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Predicting the sustainability of a future hydrogen economy

  • Predicting the sustainability of future hydrogen economy

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Carnegie Institution for Science
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As renewable energy sources like wind and solar ramp up, they can be used to sustainably generate hydrogen fuel. But implementing such a strategy on a large scale requires land and water dedicated to this purpose.

Recent research in Nature Communications led by Carnegie’s Lorenzo Rosa and visiting scholar Davide Tonelli from ULB and UC Louvain analyze the challenges involved in sustainably meeting different hydrogen demand scenarios on a country-by-country basis.

Electrolysis is a method for producing hydrogen that involves splitting water into oxygen gas and hydrogen gas, which can be stored and used as fuel or feedstock to produce useful chemicals. This process can be powered by fossil fuels like coal or natural gas, or by renewable energy sources like wind and solar—both of which require space to deploy.

“Today, hydrogen is mostly used in refineries and the production of chemicals,” Rosa explained. “But in the future, demand for hydrogen could increase more than fivefold, due to adoption of hydrogen or hydrogen-derived products in transportation, industrial heating methods, and steel manufacturing techniques. There is an opportunity to meet this increased demand with sustainably produced hydrogen.”

He and Tonelli—working with Carnegie visiting scholar Paolo Gabrielli (of ETH Zurich), Carnegie’s Ken Calderia, Alessandro Parente of ULB, and Francesco Contino of UCLouvain—found that due to land or water scarcity, less than half of the projected 2050 demand for hydrogen fuel could be both produced and used locally using wind or solar power.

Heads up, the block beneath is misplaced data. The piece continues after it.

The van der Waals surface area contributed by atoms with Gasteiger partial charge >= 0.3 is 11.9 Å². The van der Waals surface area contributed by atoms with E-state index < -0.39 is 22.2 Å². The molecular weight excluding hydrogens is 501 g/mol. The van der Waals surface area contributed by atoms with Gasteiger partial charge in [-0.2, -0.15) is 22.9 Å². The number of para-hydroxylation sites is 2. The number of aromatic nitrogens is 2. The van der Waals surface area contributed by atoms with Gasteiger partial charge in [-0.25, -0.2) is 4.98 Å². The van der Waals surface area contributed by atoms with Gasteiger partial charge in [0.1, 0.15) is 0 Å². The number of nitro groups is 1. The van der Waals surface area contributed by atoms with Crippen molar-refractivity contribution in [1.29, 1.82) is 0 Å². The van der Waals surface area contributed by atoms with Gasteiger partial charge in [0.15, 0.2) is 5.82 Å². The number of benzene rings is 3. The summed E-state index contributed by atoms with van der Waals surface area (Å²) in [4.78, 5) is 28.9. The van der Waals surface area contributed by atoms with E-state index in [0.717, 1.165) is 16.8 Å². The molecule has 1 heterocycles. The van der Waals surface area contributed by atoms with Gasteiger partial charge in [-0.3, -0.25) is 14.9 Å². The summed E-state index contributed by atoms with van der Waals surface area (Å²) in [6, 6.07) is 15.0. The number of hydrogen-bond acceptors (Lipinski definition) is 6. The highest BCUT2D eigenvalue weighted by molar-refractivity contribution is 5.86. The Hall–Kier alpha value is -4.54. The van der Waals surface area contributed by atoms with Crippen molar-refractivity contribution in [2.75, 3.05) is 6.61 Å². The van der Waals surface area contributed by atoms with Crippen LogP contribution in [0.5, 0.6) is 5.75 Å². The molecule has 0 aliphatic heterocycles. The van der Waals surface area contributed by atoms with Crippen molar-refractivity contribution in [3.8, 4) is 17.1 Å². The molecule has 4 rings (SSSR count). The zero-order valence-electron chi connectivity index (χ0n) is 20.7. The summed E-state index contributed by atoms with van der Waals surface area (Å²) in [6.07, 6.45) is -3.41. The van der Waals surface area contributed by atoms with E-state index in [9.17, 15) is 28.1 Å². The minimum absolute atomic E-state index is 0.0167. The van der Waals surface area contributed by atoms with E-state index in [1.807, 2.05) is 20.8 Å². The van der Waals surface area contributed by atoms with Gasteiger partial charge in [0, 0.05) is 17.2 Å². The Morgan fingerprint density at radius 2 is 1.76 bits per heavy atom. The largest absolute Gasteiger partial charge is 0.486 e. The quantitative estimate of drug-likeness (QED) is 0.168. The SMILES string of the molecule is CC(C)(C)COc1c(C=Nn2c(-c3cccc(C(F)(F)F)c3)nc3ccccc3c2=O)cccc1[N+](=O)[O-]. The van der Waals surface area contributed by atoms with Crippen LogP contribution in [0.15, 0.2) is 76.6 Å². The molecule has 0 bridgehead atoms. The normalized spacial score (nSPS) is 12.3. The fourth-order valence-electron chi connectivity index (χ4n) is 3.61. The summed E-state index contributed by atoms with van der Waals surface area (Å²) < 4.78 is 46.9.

Electrolysis is a method for producing hydrogen that involves splitting water into oxygen gas and hydrogen gas, which can be stored and used as fuel or feedstock to produce useful chemicals

“If you look at how much water would be needed globally to produce enough hydrogen to meet humanity’s needs in 2050, it’s only 0.6 percent of the world’s available water,” Tonelli said. “But when you look at local production for local use, the picture can be different.

It turns out that in a net-zero world with no carbon emissions, some nations would need to rely on importing hydrogen, in pure form or in the form of hydrogen-derived products, from other countries that have greater abundances of land and more favourable solar and wind resources that could be deployed to sustainably produce it in mass quantities.

Rosa and Tonelli found that Southern Africa, Central-East Africa, West Africa, South America, Canada, and Australia have land and water availability that could make them potential leaders in exporting hydrogen. Conversely, Western Europe, Trinidad and Tobago, South Korea, and Japan would likely need to either import hydrogen fuel or downsize existing industrial output.

The researchers emphasize the importance of national assessments of resources that countries would be willing to expend on hydrogen production.

“Our work indicates countries that have the resources to ramp up sustainable hydrogen production for export,” Tonelli said. “But, of course, social, political, and economic factors will determine the extent of installation of renewable technologies and hydrogen production from each nation, which may differ from what would be feasible on paper.”

This research is part of Rosa’s overall program to probe opportunities and challenges at the intersection of energy, water, and food production, all of which are affected by climate change and population growth.

“As we strive to mitigate greenhouse gas pollution and prepare for the ways that climate change will affect where we live, how we build and sustain communities, and how we feed ourselves, it is crucial that we robustly examine various climate solutions to understand the possibilities that they present, as well as any unintended consequences,” Rosa concluded.

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